That’s why President Obama didn’t go to Brussels. That’s the reason for the insistence of a coalition of countries aimed at defeating Isis. That’s the reason for not putting huge numbers of "boots on the ground."

It would legitimize illegitimacy.

Monday, March 21, 2016

This week's DVD releases

Click on title to see the film’s trailer

James White ***½ Directed by Josh Mond. A twenty-something New Yorker (Christopher Abbott), struggles to take control of his self-destructive behavior in the face of momentous family challenges. The film gets up close and personal in often discomfiting ways, but it’s never exploitative or glib. It hits the highs, and the rock bottoms, and all the damnable stuff in between.

The Hunger Games: Mockingjay Part 2 **½ Directed by Francis Lawrence. Katniss Everdeen (Jennifer Lawrence), flanked by her allies from District 13, embarks on a quest to liberate the oppressed citizens of Panem by assassinating ruthless President Snow (Donald Sutherland). With its political power struggles and prodigious body count, all rendered in a thousand shades of wintry greige, the movie feels less like teen entertainment than a sort of Hunger Games of Thrones.

Dreams Rewired **½ Directed by Manu Luksch, Martin Reinhart, Thomas Tode. Tilda Swinton narrates this documentary that uses footage from nearly 200 films made between the 1880s and 1930s to explore the history of connectivity as well as the anxiety it has provoked. The filmmakers aren’t arguing that mass-media tech leads to fascism, but they suggest, with some lightness, that our interconnectedness certainly facilitates it. But this documentary is no polemic, and it never mocks the past.

Noma: My Perfect Storm ** Directed by Pierre Deschamps. After winning a Best Restaurant In The World award in 2010, 2011, 2012, and 2014, chef Rene Redzepi discusses his Copenhagen restaurant Noma and how his culinary philosophy has shaped its success. I’ve never seen a restaurant documentary that seemed less interested in showing the joy of food.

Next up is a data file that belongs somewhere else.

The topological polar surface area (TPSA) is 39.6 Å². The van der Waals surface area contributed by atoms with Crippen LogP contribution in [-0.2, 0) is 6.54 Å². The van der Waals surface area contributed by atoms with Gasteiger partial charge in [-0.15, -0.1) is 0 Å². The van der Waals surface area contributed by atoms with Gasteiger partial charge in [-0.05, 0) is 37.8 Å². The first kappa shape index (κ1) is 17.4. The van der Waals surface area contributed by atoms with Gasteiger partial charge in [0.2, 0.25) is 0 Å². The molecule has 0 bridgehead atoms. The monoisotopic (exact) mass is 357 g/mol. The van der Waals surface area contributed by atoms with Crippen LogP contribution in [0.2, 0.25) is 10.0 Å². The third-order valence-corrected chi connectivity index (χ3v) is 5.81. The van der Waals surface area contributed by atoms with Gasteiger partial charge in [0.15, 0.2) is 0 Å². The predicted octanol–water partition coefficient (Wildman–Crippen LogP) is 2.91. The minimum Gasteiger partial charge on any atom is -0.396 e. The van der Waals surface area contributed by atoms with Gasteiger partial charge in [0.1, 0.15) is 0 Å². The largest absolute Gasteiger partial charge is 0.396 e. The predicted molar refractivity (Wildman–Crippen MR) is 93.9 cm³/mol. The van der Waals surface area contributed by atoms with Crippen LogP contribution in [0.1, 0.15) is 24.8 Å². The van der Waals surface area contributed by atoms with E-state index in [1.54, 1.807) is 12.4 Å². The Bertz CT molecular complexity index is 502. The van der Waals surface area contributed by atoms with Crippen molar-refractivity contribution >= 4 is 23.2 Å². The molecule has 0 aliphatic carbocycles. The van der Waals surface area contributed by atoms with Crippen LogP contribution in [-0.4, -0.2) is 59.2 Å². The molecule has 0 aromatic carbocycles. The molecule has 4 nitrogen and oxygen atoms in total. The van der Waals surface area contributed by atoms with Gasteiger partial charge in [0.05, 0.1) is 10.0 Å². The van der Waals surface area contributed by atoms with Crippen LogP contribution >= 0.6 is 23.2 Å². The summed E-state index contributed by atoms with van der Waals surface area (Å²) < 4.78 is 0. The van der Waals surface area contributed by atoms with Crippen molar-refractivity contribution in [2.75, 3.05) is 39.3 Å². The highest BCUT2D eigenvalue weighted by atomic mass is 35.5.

Daddy’s HomeDirected by John Morris, Sean Anders. Stepdad Brad Whitaker (Will Ferrell) is a radio host trying to get his stepchildren to love him and call him dad. But his plans turn upside down when the biological father, Dusty Mayron (Mark Wahlberg), returns. One of those comedies that is not terribly good, but not nearly as terrible as it might have been.

Every Thing Will Be Fine * Directed by Wim Wenders. While driving in a snowstorm, a struggling novelist (James Franco) accidentally hits and kills a child. His guilt about the tragic incident lingers for years, sending him into an emotional tailspin and prompting an agonizing reassessment of his life. Something is off with this drama. Even for a movie about a writer detached from his emotions, it’s ponderous, like a lucid dream gone bad.

The Letters * Directed by William Riead. Explores the life of Mother Teresa (Juliet Stevenson) through letters she wrote to her longtime friend and spiritual advisor, Father Celeste van Exem (Max von Sydow), over a nearly 50-year period. Opting for dutiful, reverent beatification over flesh-and-blood characterizations (or insights), the film is merely a clunky primer on how poor storytelling can make even the grandest of figures seem small.

Monday, March 14, 2016

This week's DVD releases

Click on title to see the film’s trailer